Choose a process that allows the game to continue

The things that we need to protect when we choose a way of playing the software development game are

If we manage to do these two things, we have succeeded in perpetuating our infinite game. If we miss either of these two, game over. So we need to be careful to ensure the process we pick matches the culture and problem domain so that we can successfully deliver.

Talking about Methodologies

We need a way to talk about methodologies without getting sucked into any specific position. XP and the Unified Process so dominate the conversation that it is hard to talk about using some practices that have been popularized by XP without being seen as promoting (or incorrectly using) XP. Hence I have to be careful when I talk about Applying the Lessons of eXtreme Programming, to make clear that we are using ideas that XP has made popular (like Refactoring and XP style unit testing with JUnit) to think about the process we are currently using.

Examine the consequences of the Methodology

What is the methodology going to feel like on a moment by moment, day by day basis? Does the rhythm feel natural to the team? Are all the activities and deliverables understandable by the team? At some point in a project, using the process is going to seem harder than working off process (But it's only a one line change, why do we have to do all that extra work?). What mechanisms exist to ensure that we stay on-process? XP uses pair programming for all production code and a Coach who carries a Rolled Up Newspaper for the purposes of administering a Zen Slap to people who work off-process ;-) Other processes use a deliverable based review, paying attention to the quality of each deliverable rather than the process used to create the deliverable.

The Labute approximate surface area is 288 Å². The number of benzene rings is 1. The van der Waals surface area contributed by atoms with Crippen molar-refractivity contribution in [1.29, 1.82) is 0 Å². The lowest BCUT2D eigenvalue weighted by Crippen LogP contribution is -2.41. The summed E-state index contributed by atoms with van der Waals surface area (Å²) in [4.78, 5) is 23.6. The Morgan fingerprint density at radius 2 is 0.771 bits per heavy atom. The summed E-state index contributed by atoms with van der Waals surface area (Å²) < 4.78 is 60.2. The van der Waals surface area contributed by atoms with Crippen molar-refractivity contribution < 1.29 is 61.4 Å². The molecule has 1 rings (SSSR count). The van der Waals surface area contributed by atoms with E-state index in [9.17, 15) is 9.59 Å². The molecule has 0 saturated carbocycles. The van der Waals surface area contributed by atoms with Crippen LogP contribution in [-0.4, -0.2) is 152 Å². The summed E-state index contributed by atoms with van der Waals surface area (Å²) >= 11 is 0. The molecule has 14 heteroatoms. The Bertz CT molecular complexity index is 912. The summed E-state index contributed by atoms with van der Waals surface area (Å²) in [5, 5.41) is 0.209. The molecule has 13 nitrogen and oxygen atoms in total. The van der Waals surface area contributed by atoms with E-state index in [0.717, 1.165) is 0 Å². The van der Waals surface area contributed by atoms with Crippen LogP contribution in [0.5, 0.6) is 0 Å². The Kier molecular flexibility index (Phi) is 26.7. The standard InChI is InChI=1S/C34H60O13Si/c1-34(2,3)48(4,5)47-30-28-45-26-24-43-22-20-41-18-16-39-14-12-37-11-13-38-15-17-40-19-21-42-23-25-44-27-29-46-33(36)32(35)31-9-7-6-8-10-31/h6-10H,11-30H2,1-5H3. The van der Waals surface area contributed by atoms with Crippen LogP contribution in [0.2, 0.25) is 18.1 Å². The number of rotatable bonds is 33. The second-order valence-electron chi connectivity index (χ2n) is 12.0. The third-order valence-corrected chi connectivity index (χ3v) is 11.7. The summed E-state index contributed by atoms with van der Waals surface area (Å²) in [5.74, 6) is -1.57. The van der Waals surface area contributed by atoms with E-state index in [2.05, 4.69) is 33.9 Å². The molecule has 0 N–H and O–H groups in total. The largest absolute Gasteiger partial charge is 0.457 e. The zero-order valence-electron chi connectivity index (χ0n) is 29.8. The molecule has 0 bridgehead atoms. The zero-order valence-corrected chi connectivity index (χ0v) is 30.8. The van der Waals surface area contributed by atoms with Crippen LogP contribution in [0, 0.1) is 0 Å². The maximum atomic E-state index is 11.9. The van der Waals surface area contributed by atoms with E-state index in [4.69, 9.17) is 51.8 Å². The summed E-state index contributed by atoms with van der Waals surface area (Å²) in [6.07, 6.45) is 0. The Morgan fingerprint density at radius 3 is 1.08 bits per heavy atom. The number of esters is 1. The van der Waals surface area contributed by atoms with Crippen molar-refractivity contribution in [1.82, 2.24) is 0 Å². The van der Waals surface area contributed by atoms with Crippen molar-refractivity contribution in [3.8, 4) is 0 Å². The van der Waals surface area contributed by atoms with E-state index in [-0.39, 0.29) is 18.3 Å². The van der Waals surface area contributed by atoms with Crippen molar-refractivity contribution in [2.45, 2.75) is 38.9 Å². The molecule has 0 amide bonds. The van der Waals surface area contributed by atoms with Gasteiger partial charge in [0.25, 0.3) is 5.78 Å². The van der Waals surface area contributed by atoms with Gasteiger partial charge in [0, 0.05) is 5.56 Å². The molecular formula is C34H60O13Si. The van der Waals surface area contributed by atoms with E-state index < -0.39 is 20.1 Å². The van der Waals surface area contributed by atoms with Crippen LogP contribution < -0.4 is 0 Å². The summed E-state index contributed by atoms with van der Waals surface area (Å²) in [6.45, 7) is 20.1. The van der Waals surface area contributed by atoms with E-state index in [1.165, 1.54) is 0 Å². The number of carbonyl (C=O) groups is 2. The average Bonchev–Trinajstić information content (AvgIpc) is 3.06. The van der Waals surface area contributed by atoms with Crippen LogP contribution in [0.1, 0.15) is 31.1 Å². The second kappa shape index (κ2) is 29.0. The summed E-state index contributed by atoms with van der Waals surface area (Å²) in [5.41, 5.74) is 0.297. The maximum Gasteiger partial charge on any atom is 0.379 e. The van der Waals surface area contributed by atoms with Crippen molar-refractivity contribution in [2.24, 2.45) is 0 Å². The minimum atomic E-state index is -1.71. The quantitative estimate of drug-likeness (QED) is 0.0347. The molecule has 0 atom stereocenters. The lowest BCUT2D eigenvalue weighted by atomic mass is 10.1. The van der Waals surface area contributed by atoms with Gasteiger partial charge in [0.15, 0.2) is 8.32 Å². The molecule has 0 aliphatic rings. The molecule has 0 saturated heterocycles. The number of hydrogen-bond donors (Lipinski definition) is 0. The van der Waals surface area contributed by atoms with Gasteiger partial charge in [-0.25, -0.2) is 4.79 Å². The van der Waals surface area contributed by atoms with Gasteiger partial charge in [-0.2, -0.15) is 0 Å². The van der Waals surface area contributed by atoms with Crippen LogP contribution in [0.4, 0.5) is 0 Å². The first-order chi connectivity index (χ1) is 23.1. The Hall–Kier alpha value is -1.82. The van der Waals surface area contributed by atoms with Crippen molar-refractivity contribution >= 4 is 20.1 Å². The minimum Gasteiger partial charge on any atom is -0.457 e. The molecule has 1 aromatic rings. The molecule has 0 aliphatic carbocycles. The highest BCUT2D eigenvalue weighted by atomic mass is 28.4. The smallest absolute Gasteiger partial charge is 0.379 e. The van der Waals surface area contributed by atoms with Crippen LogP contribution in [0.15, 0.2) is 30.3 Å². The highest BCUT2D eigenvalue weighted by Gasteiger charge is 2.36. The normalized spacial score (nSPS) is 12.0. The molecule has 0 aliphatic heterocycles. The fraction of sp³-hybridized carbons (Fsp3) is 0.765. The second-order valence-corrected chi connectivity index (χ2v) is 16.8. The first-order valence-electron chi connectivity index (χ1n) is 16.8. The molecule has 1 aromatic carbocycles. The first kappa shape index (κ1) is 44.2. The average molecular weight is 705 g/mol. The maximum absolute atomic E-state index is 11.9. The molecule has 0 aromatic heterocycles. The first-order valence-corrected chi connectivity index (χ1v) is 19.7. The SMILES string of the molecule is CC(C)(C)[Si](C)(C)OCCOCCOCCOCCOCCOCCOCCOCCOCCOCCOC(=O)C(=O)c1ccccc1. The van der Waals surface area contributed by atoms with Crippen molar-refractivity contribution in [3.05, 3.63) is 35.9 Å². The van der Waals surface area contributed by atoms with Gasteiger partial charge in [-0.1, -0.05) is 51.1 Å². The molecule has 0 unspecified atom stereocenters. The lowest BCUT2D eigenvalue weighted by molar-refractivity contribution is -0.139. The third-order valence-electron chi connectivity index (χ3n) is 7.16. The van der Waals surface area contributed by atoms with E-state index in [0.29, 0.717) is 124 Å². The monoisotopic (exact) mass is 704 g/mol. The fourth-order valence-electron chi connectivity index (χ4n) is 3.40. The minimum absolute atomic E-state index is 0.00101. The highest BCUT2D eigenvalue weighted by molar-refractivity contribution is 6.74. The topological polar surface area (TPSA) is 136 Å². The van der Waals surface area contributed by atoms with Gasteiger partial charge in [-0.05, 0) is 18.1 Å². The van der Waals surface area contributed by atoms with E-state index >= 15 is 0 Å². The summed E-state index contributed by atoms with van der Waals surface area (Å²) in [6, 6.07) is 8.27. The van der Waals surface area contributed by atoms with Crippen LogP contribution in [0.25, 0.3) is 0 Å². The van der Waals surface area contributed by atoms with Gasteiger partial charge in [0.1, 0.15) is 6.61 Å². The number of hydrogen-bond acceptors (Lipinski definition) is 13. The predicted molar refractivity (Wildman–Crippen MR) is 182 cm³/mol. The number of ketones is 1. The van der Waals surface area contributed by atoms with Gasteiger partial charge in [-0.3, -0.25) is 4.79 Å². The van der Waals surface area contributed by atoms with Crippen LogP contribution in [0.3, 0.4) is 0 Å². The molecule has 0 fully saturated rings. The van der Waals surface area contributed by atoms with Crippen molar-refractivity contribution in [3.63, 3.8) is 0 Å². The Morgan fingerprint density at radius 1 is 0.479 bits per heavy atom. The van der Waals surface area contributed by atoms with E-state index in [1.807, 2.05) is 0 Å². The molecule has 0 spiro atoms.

Who benefits from the methodology and who pays for those benefits? In many processes, the person who benefits from an activity is not the person who has to perform the activity. In those cases, the outcome is very dependent on the culture of the organization. Staying on process can be hard is people are complaining that all this make-work is slowing us down. Talking in terms of props and markers that we need to move the game forward can be useful in this context, but only if there is sufficient understanding of all of the roles involved in successfully delivering great software systems.